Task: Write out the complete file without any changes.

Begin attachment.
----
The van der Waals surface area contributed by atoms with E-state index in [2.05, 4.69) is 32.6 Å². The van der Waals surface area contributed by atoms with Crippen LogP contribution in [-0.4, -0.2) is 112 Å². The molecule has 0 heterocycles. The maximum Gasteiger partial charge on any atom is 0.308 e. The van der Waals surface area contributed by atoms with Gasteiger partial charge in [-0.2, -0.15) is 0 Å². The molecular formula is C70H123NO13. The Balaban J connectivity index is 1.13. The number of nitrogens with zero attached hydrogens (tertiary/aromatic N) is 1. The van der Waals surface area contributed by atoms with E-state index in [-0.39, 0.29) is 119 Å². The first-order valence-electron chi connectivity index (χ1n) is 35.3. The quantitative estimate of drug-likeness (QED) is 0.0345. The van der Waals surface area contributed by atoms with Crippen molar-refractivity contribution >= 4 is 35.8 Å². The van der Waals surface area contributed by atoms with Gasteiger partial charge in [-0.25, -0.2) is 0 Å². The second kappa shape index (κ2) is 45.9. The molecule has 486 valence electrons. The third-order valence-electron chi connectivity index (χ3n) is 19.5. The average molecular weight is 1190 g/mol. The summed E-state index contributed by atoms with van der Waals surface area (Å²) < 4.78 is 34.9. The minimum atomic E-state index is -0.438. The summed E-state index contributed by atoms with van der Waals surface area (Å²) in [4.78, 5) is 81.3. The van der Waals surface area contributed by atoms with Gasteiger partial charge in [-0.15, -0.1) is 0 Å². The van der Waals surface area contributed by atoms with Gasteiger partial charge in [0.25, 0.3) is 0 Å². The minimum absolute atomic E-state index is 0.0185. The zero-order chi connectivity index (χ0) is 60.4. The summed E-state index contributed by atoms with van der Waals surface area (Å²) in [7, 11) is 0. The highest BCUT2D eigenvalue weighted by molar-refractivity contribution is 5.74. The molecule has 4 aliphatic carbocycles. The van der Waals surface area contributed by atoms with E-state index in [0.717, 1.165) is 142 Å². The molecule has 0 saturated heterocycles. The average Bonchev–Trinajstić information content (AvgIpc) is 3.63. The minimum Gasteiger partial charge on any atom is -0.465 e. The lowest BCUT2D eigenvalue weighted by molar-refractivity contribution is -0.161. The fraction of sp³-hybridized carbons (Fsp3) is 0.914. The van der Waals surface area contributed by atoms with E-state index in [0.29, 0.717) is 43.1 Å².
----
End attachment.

The van der Waals surface area contributed by atoms with E-state index in [2.05, 4.69) is 32.6 Å². The van der Waals surface area contributed by atoms with Crippen LogP contribution in [-0.4, -0.2) is 112 Å². The molecule has 0 heterocycles. The maximum Gasteiger partial charge on any atom is 0.308 e. The van der Waals surface area contributed by atoms with Gasteiger partial charge in [-0.2, -0.15) is 0 Å². The molecular formula is C70H123NO13. The Balaban J connectivity index is 1.13. The number of nitrogens with zero attached hydrogens (tertiary/aromatic N) is 1. The van der Waals surface area contributed by atoms with E-state index in [-0.39, 0.29) is 119 Å². The first-order valence-electron chi connectivity index (χ1n) is 35.3. The quantitative estimate of drug-likeness (QED) is 0.0345. The van der Waals surface area contributed by atoms with Crippen molar-refractivity contribution >= 4 is 35.8 Å². The van der Waals surface area contributed by atoms with Gasteiger partial charge in [-0.25, -0.2) is 0 Å². The second kappa shape index (κ2) is 45.9. The molecule has 486 valence electrons. The third-order valence-electron chi connectivity index (χ3n) is 19.5. The average molecular weight is 1190 g/mol. The summed E-state index contributed by atoms with van der Waals surface area (Å²) < 4.78 is 34.9. The minimum atomic E-state index is -0.438. The summed E-state index contributed by atoms with van der Waals surface area (Å²) in [4.78, 5) is 81.3. The van der Waals surface area contributed by atoms with Gasteiger partial charge in [-0.15, -0.1) is 0 Å². The van der Waals surface area contributed by atoms with Gasteiger partial charge in [0.25, 0.3) is 0 Å². The minimum absolute atomic E-state index is 0.0185. The zero-order chi connectivity index (χ0) is 60.4. The summed E-state index contributed by atoms with van der Waals surface area (Å²) in [7, 11) is 0. The highest BCUT2D eigenvalue weighted by molar-refractivity contribution is 5.74. The molecule has 4 aliphatic carbocycles. The van der Waals surface area contributed by atoms with E-state index in [0.717, 1.165) is 142 Å². The molecule has 0 saturated heterocycles. The average Bonchev–Trinajstić information content (AvgIpc) is 3.63. The minimum Gasteiger partial charge on any atom is -0.465 e. The lowest BCUT2D eigenvalue weighted by molar-refractivity contribution is -0.161. The fraction of sp³-hybridized carbons (Fsp3) is 0.914. The van der Waals surface area contributed by atoms with E-state index in [0.29, 0.717) is 43.1 Å².